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# What Am I Missing with My Slope Calculation Code ?

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I seem to be having a little bit of an issue with my slope calculation and was hoping someone could double check that I had written it properly.

The issue is basically that even with the slope degree input adjusted to extremes, some of these flat spots still trigger differently. If working properly the small transition in the middle should have stayed magenta as opposed to going green for 2-3 bars and back to magenta. Am I missing something in my code ?

Here is a snippet of the EasyLanguage code in question.

Inputs:
SlopeAv(5);

Vars;
Slope(0);

Avg = average( Close, length) ;
Slope =(TLSlopeEasy(Avg,1,SlopeAv));

if colorMode = 1
then setplotcolor[1](1, iff( Avg <Avg [1] and (Slope < .01 ), magenta, green ) );
plot1 (Avg , "Avg ");

Below is a snippet from the diagnostics file (area highlighted in blue is where the color shift occurs). Am I missing something ...seems like just the type of scenario I was trying to smooth. The answer could be staring me in the face and I might not be seeing it.

------------------------------------------------------------------------------

1111214 1419Avg 3.48Avg[1] 3.51|slope -0.04|condition FALSE

1111214 1419Avg 3.45Avg[1] 3.48|slope -0.03|condition FALSE

1111214 1420Avg 3.42Avg[1] 3.45|slope -0.03|condition FALSE

1111214 1420Avg 3.40Avg[1] 3.42|slope -0.03|condition FALSE

1111214 1420Avg 3.38Avg[1] 3.40|slope -0.03|condition FALSE

1111214 1420Avg 3.37Avg[1] 3.38|slope -0.02|condition FALSE

1111214 1420Avg 3.36Avg[1] 3.37|slope -0.02|condition FALSE

1111214 1420Avg 3.35Avg[1] 3.36|slope -0.02|condition FALSE

1111214 1421Avg 3.34Avg[1] 3.35|slope -0.01|condition FALSE

1111214 1421Avg 3.34Avg[1] 3.34|slope -0.01|condition FALSE

1111214 1423Avg 3.35Avg[1] 3.34|slope -0.01|condition FALSE

1111214 1424Avg 3.35Avg[1] 3.35|slope -0.00|condition FALSE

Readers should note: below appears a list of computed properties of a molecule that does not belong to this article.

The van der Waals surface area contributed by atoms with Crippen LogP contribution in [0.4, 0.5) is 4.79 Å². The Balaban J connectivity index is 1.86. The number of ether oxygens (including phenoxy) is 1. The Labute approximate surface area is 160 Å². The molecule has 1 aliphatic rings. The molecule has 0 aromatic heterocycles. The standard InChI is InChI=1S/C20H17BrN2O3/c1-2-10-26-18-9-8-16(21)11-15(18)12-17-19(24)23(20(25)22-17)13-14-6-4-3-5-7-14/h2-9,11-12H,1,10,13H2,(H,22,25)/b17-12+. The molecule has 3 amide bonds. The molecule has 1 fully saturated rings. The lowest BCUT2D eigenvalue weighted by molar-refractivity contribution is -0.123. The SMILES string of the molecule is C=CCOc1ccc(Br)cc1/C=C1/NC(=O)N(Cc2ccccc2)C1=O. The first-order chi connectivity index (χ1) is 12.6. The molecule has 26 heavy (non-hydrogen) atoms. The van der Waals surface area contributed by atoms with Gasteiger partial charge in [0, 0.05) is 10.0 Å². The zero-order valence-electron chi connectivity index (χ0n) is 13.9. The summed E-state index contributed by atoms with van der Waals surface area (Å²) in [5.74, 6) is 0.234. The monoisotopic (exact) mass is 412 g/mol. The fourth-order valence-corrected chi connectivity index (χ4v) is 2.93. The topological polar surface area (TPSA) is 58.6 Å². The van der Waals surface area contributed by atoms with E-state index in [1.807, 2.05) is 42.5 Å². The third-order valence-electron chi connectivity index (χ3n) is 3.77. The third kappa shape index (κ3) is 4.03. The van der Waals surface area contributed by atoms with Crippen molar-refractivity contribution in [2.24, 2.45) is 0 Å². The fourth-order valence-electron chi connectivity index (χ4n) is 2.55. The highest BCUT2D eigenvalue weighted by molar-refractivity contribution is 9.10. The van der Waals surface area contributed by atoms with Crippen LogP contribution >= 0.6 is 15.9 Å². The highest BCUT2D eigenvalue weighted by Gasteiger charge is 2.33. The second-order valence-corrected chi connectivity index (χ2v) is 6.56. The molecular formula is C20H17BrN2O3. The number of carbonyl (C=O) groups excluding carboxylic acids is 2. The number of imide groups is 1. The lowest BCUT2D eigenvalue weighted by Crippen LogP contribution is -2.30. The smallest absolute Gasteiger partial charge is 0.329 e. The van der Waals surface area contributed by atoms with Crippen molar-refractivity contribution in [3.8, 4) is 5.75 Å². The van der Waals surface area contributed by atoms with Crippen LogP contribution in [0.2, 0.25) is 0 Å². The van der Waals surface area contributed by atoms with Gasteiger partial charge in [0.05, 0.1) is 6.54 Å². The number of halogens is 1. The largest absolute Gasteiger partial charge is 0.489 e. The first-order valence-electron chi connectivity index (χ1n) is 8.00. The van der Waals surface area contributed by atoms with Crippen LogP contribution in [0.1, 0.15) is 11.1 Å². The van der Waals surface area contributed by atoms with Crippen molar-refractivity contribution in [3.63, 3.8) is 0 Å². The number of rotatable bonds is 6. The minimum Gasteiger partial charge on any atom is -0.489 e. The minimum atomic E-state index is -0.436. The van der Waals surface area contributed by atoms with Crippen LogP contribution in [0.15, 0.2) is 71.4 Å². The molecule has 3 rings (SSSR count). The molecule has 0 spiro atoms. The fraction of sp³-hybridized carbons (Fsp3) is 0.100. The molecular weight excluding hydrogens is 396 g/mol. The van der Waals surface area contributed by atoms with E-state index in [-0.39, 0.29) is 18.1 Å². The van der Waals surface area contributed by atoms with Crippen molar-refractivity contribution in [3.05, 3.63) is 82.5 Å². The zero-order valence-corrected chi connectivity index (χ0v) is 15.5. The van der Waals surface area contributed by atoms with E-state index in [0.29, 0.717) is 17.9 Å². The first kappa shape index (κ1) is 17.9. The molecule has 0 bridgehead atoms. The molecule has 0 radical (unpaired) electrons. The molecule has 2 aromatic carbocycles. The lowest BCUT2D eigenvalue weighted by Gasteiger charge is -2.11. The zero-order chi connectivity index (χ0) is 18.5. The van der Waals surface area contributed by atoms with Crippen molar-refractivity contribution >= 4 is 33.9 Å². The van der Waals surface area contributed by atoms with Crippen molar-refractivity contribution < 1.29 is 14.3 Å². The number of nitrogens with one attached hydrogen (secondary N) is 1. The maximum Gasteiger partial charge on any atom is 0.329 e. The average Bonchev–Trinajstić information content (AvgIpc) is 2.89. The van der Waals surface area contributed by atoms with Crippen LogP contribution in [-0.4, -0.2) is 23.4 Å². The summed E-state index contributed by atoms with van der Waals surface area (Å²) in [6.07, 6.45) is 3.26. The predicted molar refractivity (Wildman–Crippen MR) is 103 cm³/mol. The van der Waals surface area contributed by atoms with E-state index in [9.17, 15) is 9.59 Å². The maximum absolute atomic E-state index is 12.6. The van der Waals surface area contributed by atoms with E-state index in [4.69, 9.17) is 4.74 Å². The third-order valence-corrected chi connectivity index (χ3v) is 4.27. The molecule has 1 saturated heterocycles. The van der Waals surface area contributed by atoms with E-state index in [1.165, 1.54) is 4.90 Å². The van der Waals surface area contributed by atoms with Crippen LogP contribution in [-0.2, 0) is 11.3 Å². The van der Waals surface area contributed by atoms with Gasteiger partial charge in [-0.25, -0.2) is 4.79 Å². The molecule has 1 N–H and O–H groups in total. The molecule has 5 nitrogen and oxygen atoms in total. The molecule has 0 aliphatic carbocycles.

1111214 1426Avg 3.35Avg[1] 3.35|slope 0.00| condition FALSE

1111214 1429Avg 3.36Avg[1] 3.35|slope 0.00| condition FALSE

1111214 1429Avg 3.36Avg[1] 3.36|slope 0.00| condition FALSE

1111214 1429Avg 3.36Avg[1] 3.36|slope 0.00| condition FALSE

1111214 1430Avg 3.36Avg[1] 3.36|slope 0.00| condition FALSE

1111214 1430Avg 3.36Avg[1] 3.36|slope 0.00| condition FALSE

1111214 1430Avg 3.36Avg[1] 3.36|slope 0.00| condition FALSE

1111214 1431Avg 3.35Avg[1] 3.36|slope -0.00|condition FALSE

Any help would be much appreciated

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The code you posted is not the code that produced the chart you posted. When asking for help it is best if your chart includes the symbol name in the picture. The symbol should be set to exchange time. This enables calibrating a test case to the aproximately 14:30 time (on this unknown symbol) using some code other than the code you posted.

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the middle should have stayed magenta as opposed to going green for 2-3 bars and back to magenta. Am I missing something in my code ?

if colorMode = 1

then setplotcolor[1](1, iff( Avg <Avg [1] and (Slope < .01 ), magenta, green ) );

plot1 (Avg , "Avg ");

The color is controlled by 'Avg' being up or down since the last bar. Avg <Avg [1]. If you wanted it delayed, wouldn't you need to check multiple bars?